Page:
• Positions that do not require, at minimum, a bachelor’s degree in a specialty field.
    • General administrative positions, or those that do not meet the regulatory minimum requirements for a professional, specialty field.  If a Bachelor’s degree is required, but the field is not specified, or if the job could be equally well filled by individuals with bachelor’s degrees in a variety of unrelated fields, it will not qualify.
  • Starting a Request

    IS strongly recommends that hiring departments make every effort to submit a request to us a full 8 months prior to the needed start date.  Giving enough lead time can prove crucial to minimizing anxious moments for the department, the individual, and their family members.

    Please note:  IS cannot begin processing until all materials needed from the department and the individual are complete.



H1B

  • Overview, Eligibility and Prevailing Wage

    Overview

    H-1B Specialty Workers are authorized to work in specialized fields for a maximum period of six years. An employer may apply for a period of up to three years at a time. H-1B workers must hold a full-time appointment at the University of Texas Rio Grande Valley (UTRGV) and be paid a salary that equals at least the US Department of Labor (DOL)-determined prevailing wage. To sponsor an H-1B worker, UTRGV, through Human Resources - Immigration Services (IS), must file a petition, with fees, to DOL and the U.S. Citizenship and Immigration Service (USCIS) indicating that the university will appoint and pay the individual the prevailing wage.

    Eligibility
    In general, to be eligible for an H-1B visa, the position must be full-time and require a minimum of a bachelor’s degree in a specialty, and the individual must meet that requirement and possess any necessary licensure. UTRGV does not sponsor part-time employees for H-1B petitions. Some individuals, even if they meet the degree and licensure requirements, may not be eligible for H-1B status based on their immigration history. Those who have already used the six-year limit on H-1B status, for example, are ineligible for an additional period of H-1B status until they have resided and been physically present outside of the U.S. for at least one year. Similarly, those who are subject to the two-year home residency requirement based on their current or prior J-1/J-2 Exchange Visitor status are ineligible for H-1B status until they have either fulfilled the requirement or obtained a waiver through the Department of State and USCIS. A person for whom a department wishes to sponsor an H-1B should contact IS to discuss his or her eligibility for an H-1B visa.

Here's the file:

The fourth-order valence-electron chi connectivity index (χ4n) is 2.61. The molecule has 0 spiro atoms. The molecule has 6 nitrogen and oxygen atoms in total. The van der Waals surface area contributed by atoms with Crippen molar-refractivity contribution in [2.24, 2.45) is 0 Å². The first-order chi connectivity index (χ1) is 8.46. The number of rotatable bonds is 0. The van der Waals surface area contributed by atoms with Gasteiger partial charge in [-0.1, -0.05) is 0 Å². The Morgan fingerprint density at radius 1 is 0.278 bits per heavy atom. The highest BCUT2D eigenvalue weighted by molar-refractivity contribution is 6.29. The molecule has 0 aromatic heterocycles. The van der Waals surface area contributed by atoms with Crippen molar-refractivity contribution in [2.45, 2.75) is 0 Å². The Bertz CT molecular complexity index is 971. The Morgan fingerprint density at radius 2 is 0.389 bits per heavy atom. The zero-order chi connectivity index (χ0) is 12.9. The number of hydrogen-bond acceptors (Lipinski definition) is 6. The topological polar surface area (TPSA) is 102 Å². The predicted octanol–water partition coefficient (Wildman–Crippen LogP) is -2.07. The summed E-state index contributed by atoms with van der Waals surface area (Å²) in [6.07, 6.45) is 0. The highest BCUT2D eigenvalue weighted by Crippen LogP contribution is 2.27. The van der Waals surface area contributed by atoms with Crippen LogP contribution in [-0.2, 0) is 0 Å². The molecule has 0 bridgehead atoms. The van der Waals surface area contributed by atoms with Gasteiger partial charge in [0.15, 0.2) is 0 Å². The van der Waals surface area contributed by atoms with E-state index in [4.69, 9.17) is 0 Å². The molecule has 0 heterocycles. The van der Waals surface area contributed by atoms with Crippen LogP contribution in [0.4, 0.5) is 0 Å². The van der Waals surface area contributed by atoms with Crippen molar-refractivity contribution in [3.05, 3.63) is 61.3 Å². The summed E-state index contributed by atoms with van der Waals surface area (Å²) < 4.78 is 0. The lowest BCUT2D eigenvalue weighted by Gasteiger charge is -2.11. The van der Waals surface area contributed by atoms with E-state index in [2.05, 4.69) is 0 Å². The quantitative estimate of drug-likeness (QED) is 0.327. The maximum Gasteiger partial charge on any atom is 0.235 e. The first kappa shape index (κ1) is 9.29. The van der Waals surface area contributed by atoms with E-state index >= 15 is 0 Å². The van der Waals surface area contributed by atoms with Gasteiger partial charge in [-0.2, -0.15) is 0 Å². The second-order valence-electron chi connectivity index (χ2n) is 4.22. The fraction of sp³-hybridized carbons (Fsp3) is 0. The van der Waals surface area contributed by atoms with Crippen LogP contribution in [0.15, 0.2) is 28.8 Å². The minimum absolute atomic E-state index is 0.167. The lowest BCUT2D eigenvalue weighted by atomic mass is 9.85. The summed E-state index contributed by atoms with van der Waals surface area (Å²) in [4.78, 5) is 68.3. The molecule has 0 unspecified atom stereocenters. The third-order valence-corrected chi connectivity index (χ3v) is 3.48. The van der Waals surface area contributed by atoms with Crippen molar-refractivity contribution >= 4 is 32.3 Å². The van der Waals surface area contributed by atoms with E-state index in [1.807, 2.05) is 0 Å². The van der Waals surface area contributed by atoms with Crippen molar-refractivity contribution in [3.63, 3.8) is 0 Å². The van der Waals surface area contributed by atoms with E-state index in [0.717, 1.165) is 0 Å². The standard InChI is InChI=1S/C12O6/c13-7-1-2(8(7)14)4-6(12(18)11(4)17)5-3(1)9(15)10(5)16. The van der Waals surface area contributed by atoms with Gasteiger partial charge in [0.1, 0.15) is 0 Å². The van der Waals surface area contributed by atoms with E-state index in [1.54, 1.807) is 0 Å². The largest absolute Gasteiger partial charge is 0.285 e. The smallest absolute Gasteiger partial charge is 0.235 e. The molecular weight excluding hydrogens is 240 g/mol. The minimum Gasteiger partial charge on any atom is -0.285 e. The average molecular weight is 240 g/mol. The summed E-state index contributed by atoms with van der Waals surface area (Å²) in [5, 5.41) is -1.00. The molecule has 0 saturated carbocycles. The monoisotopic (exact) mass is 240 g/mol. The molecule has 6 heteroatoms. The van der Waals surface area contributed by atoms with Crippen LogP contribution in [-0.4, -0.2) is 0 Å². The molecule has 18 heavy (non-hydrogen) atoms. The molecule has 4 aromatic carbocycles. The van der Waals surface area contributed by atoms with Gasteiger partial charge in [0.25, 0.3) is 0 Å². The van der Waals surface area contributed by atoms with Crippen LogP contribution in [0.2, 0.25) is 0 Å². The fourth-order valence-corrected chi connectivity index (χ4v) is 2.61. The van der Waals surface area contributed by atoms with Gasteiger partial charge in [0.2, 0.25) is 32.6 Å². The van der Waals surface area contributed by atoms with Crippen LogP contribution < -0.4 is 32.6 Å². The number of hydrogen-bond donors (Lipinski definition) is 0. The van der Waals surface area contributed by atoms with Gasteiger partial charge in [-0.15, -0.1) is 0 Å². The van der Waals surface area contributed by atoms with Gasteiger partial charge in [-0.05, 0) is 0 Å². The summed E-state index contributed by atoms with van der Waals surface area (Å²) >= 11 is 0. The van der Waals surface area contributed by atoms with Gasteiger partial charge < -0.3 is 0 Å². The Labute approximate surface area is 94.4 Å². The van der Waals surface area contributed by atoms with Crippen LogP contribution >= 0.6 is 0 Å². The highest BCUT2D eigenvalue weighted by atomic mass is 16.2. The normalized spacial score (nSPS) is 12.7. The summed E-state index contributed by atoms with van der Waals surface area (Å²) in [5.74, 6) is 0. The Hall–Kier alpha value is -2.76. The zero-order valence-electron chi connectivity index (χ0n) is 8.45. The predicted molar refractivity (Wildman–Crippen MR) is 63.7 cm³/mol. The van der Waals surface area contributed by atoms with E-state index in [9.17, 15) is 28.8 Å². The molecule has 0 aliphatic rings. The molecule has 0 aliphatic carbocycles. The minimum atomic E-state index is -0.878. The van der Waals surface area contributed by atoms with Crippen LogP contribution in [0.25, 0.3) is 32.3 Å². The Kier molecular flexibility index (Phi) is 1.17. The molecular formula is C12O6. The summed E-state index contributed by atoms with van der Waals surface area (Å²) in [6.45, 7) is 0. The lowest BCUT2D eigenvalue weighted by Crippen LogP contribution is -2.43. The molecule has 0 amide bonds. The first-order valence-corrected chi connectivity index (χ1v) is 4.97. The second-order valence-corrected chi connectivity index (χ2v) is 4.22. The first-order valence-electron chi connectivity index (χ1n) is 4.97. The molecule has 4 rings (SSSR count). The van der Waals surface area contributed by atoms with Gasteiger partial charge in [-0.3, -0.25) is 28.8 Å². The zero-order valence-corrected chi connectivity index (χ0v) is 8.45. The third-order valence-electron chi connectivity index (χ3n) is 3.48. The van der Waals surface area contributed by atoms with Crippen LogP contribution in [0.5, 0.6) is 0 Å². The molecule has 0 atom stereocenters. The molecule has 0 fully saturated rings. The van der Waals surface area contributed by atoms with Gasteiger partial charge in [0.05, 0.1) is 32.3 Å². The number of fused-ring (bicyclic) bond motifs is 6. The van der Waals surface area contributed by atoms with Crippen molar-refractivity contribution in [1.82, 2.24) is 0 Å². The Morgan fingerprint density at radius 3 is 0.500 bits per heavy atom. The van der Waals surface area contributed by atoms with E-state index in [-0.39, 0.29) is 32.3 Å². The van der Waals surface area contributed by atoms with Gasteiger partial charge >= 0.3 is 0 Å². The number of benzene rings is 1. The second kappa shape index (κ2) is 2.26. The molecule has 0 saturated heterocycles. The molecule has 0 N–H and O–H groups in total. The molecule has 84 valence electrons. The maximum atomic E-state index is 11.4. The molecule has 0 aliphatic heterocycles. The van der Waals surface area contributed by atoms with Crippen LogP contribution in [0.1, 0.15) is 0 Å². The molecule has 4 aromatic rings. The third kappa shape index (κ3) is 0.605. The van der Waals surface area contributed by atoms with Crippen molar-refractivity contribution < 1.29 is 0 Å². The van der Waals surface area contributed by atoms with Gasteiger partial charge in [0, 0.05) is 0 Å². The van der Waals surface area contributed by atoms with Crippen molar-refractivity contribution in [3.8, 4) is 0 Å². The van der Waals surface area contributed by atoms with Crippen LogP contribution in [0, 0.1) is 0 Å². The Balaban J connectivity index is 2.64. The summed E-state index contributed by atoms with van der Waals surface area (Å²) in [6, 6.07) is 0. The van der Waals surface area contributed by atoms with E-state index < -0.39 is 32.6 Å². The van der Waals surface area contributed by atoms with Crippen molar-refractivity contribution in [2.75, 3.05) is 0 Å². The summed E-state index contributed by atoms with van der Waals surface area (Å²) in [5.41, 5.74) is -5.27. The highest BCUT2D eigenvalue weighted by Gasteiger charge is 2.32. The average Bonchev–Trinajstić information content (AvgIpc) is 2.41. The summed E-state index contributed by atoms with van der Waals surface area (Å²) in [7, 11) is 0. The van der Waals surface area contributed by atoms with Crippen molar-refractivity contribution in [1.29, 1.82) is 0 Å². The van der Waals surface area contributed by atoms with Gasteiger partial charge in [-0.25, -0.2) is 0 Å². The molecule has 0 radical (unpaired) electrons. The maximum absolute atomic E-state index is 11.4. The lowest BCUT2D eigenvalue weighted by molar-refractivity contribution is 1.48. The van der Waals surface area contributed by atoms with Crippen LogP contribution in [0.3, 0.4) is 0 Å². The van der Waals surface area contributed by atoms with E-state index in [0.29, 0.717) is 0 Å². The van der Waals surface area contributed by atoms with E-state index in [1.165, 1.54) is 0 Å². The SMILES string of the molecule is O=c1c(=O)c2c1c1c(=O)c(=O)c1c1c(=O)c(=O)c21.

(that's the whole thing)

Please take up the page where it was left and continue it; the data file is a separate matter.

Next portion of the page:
Prevailing Wage
    In order to sponsor an employee for an H-1B visa, UTRGV must pay at least the prevailing wage or the actual wage (the rate paid to similarly situated employees), whichever is higher. DOL calculates the prevailing wage as the average salary or wage for similarly employed workers in the area of intended employment. If this prevailing wage exceeds the amount the department wishes to pay the employee, then the University cannot proceed with the H-1B petition. In this case, departments should consult with IS about other options for visa sponsorship.

  • Cost of H1B